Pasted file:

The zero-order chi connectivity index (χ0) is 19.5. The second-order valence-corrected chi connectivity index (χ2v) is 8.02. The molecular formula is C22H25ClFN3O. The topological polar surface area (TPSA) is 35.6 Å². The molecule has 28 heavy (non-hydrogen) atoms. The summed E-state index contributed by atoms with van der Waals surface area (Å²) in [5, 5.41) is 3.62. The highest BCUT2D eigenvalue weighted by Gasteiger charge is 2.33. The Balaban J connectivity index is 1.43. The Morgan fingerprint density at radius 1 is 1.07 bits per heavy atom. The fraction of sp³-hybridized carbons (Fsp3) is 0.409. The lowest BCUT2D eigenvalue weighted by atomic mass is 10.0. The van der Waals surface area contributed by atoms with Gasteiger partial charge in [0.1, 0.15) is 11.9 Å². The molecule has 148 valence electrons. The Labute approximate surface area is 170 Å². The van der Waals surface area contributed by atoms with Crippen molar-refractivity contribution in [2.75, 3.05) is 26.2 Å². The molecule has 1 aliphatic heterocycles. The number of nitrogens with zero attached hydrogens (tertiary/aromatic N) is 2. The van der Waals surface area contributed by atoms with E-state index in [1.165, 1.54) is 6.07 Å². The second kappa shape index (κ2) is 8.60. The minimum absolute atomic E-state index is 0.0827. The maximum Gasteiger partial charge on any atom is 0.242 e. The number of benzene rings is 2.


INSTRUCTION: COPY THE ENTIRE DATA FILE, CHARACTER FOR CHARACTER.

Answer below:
The zero-order chi connectivity index (χ0) is 19.5. The second-order valence-corrected chi connectivity index (χ2v) is 8.02. The molecular formula is C22H25ClFN3O. The topological polar surface area (TPSA) is 35.6 Å². The molecule has 28 heavy (non-hydrogen) atoms. The summed E-state index contributed by atoms with van der Waals surface area (Å²) in [5, 5.41) is 3.62. The highest BCUT2D eigenvalue weighted by Gasteiger charge is 2.33. The Balaban J connectivity index is 1.43. The Morgan fingerprint density at radius 1 is 1.07 bits per heavy atom. The fraction of sp³-hybridized carbons (Fsp3) is 0.409. The lowest BCUT2D eigenvalue weighted by atomic mass is 10.0. The van der Waals surface area contributed by atoms with Gasteiger partial charge in [0.1, 0.15) is 11.9 Å². The molecule has 148 valence electrons. The Labute approximate surface area is 170 Å². The van der Waals surface area contributed by atoms with Crippen molar-refractivity contribution in [2.75, 3.05) is 26.2 Å². The molecule has 1 aliphatic heterocycles. The number of nitrogens with zero attached hydrogens (tertiary/aromatic N) is 2. The van der Waals surface area contributed by atoms with E-state index in [1.165, 1.54) is 6.07 Å². The second kappa shape index (κ2) is 8.60. The minimum absolute atomic E-state index is 0.0827. The maximum Gasteiger partial charge on any atom is 0.242 e. The number of benzene rings is 2.